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Bistritylnickel and Tritylnickel Chloride.

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[5] J. Powell, S. D.Robinson, and B. L. Sliaw, Chem. Commun.
1965, 79; R. Mason and D . R. Russell, ibid. 1966, 26.
[*] We thank Dr. E. G. Hoffhann for measurement and dis-
The product (4) is appreciably less stable than ( I ) . Suspensions in benzene decompose in a few hours :
cussion of the IH-NMR spectra.
2 (C&5)3CNiCI
+ ( C ~ H S ) ~ C - C ( C ~+HNiClz
~ ) ~ + Ni
Received: March 21st, 1966
[Z 185c/23 1El
German version: Angew. Chern. 78, 592 (1966)
Bistritylnickel and Tritylnickel Chloride
By Prof. Dr. G . Wilke and Dr. H. Schottcll
Max-Planck-Institut fur Kohlenforschung.
Mulheim,'Ruhr (Germany)
According to all previous information, pure alkyl- and arylnickel compounds are stable only when stabilized by further
ligands [*I. If, for instance, acetylacetonatonickel is treated
with triethylaluminum in toluene at -78 "C.the diethylnickel
formed as a n intermediate decomposes rapidly with formation
of elemental nickel. The nickel atoms can be trapped, e.g. by
1,5-~yclooctadiene,as bis-(1,5-cyclooctadiene)nickel(0) [31.
We have found that, for instance, bis-(I ,5-cyclooctadiene)nickel(0) (2) reacts with hexaphenylethane at 20 to 7OoC
with loss of cyclooctadiene to yield stable bistritylnickel ( I ) ,
as deep violet crystals. This product can be recrystallized
from benzene (solubility ca. 1 811 at 20 "C). I t is obtained in
more than 90 % yield when acetylacetonatonickel is reduced
with (CzH5)2AlOC2Hj in benzene at about 0 ° C in the
presence of a n excess of hexaphenylethane.
Ni(OzC5&), + 2 ( C Z H ~ ) Z A ~ O C+~ H
Compound ( I ) is also obtained by reaction of NiBr2 with
tritylsodium in ether at -78 'C (yield > 40 %).
Pure bistritylnickel decomposes under argon at about 120 " C .
If it is added to molten triphenylphosphine at 80°C, a deep
red color appears within a few minutes; addition of benzene
precipitates Ni[P(CsH5)3]4 (yield 89 %) :
Ni[C(C6H5)312 + 4 P ( C S H ~ ) ~
Preparation of Carbonyl(ch1orodifluorophosphine)nickel Complexes 1'1
By Prof. Dr. 0.Glemser, cand. chem. E. Niecke, and
Dr. A. Miiller
Anorganisch-Chemisches Institut
der Universitat Gottingen (Germany)
The compounds Ni(PFzC1)d ( I ) , Ni(CO)(PFzCI)3 (2),
Ni(C0)2(PFzCI)2 (3), and Ni(CO)3(PFzCl) ( 4 ) can be
prepared by direct reaction of nickel tetracarbonyl and PFzCl
in a Carius tube (molar ratio 1 :4; about 80 hr at 30-90 "C) [*I.
Mixtures of (1) to (4) are always obtained in this reaction,
formation of products with higher phosphine content being
favored by higher temperatures. The products ( I ) to (4) were
separated by fractional distillation in a high vacuum. Except
for ( I ) 121, they were all obtained pure and were characterized
by mass spectra, elemental analyses, and infrared spectra
between 4000 and 300 cm-1.
In the region of v(CO), v(PF)[3], v(PCI)[31, and v(NiC)
vibrations, the infrared spectra of the pure substances (2),
(3), and (4) in the gaseous state showed the number of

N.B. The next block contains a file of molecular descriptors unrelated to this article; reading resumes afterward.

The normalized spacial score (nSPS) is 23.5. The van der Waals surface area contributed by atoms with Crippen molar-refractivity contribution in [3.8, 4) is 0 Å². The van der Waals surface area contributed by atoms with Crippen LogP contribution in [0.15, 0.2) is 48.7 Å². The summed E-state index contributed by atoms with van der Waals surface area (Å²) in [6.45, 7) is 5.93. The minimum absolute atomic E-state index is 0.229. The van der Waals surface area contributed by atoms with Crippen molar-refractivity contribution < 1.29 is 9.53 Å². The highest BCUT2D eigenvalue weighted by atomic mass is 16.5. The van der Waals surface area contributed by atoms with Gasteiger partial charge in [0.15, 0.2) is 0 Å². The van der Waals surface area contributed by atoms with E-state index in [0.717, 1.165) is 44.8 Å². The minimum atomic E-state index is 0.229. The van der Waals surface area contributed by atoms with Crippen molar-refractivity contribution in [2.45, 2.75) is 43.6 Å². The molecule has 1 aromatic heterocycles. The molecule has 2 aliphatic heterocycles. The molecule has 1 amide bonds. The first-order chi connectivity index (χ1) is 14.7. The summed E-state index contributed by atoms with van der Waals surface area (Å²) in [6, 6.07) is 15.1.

vibrations bands expected from group theory [C3, symmetry
assumed for (2), CzVfor (3), and C, for ( 4 ) ] .The compounds
are most easily characterized by their v(C0) vibration frequencies :
Ni(CO)(PF2C1)3: v(A1) at 2079 cm-1
Ni(C0)2(PF2C1)2:v(A1) at 2097 and v(B1) at 2059 cm-1
Ni(CO)3(PF2CI):v(Al) at 21 14 and v(E) at 2058 cm-1 (assignment
+ ( C ~ H ~ ) ~ C - C ( C ~ H S )according
to the symmetry of the NiP,(CO) 4-x
Bistritylnickel ( I ) does not change visibly in air at 2OoC
during several days, yet a slow oxidation occurs in solution.
On treatment with pure oxygen, exactly 2 moles of 0 2 are
taken up per mole of ( I ) . Decomposition of the oxidation
product is approximately described by the scheme:
[l] H. SChOtt, Dissertation, Technische Hochschule Aachen,
[2] G. Wilke and G. Herrmann, Angew. Chem. 78, 591 (1966),
Angew. Chem. internat. Edit. 5, 581 (1966).
[3] G. Wilke, Angew. Chem. 72, 581 (1960); M . Kroner, Dissertation, Technische Hochschule Aachen, 1961.
Ni[O-- O-C(C6H5)3]2
10 mmoles
The position of the v(C0) frequency corresponds to experience
in that the v(C0) frequencies of substituted carbonyls are
lowered when the ligands are not x-acceptors and are constant or even raised when the ligands are x-acceptors
(PFzCI) [41. In the present case the frequency of the symmetrical stretching vibration increases with increasing number
of PFzCI ligands as a result of the increased proportion of
x-bonding in the CO linkage. Similar observations have been
made for complexes of the type Ni(CO),(PF3)4-,c51.
Received: April 12th, 1966 [Z 198 IE]
German version: Angew. Chem. 78, 593 (1966)
[ * ] All the products are colorless liquids at room temperature.
Bistritylnickel reacts only very slowly with non-oxidizing
acids under argon, even in solution ; e.g. in conc. HCI it takes
2 20h before tritylnickel chloride appears in the form of a blue
insoluble product. Pure tritylnickel chloride (4) is obtained
on treatment of 1,5,9-cyclododecatrienenickel(0) with triphenylmethyl chloride in ether at -78 "C:
+ (C6H5)3CCl
(C&&CNiCI + 1,5,9-CycIododecatriene
Angew. Chem. internat. Edit.
1 Vol. 5 (1966) 1 No. 6
Determination of their boiling points was difficult because of
their ready decomposition.
[l] Part V of Studies on PF Compounds. - Part I V : A. Miiller,
E. Niecke, and 0. Glemser, 2. anorg. allg. Chem., in press.
[Z] Separation of ( I ) and (2) for preparation of pure ( I ) failed because of the low vapor pressures below the decomposition temperatures.
[31 For infrared spectra of PF2Cl see A . MuNer, 0.Glemser, and
E. Niecke, Z . Naturforsch., in press.
[41 F. A. Cotton, Inorg. Chem. 3 , 702 (1964).
151 M . Bigorgne, Bull. SOC.chim. France 1960, 1986.
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chloride, bistritylnickel, tritylnickel
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